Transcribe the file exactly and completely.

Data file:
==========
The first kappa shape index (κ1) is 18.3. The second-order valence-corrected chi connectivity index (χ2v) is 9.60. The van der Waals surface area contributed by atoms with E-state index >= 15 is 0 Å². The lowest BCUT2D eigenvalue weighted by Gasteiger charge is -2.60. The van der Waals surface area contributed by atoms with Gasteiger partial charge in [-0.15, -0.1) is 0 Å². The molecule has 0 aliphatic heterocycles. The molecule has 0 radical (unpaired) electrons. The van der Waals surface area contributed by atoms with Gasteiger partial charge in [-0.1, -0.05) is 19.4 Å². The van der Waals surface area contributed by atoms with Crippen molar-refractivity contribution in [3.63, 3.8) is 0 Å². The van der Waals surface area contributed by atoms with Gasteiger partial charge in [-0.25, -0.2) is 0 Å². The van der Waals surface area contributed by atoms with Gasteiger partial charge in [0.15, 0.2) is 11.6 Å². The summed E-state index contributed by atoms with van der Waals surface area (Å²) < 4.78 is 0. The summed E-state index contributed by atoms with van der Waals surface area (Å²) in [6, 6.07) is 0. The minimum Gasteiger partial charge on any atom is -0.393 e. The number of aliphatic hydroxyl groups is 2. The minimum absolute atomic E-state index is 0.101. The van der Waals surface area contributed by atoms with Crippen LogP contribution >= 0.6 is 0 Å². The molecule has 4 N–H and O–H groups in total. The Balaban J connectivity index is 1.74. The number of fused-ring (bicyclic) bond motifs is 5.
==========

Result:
The first kappa shape index (κ1) is 18.3. The second-order valence-corrected chi connectivity index (χ2v) is 9.60. The van der Waals surface area contributed by atoms with E-state index >= 15 is 0 Å². The lowest BCUT2D eigenvalue weighted by Gasteiger charge is -2.60. The van der Waals surface area contributed by atoms with Gasteiger partial charge in [-0.15, -0.1) is 0 Å². The molecule has 0 aliphatic heterocycles. The molecule has 0 radical (unpaired) electrons. The van der Waals surface area contributed by atoms with Gasteiger partial charge in [-0.1, -0.05) is 19.4 Å². The van der Waals surface area contributed by atoms with Crippen molar-refractivity contribution in [3.63, 3.8) is 0 Å². The van der Waals surface area contributed by atoms with Gasteiger partial charge in [-0.25, -0.2) is 0 Å². The van der Waals surface area contributed by atoms with Gasteiger partial charge in [0.15, 0.2) is 11.6 Å². The summed E-state index contributed by atoms with van der Waals surface area (Å²) < 4.78 is 0. The summed E-state index contributed by atoms with van der Waals surface area (Å²) in [6, 6.07) is 0. The minimum Gasteiger partial charge on any atom is -0.393 e. The number of aliphatic hydroxyl groups is 2. The minimum absolute atomic E-state index is 0.101. The van der Waals surface area contributed by atoms with Crippen LogP contribution >= 0.6 is 0 Å². The molecule has 4 N–H and O–H groups in total. The Balaban J connectivity index is 1.74. The number of fused-ring (bicyclic) bond motifs is 5.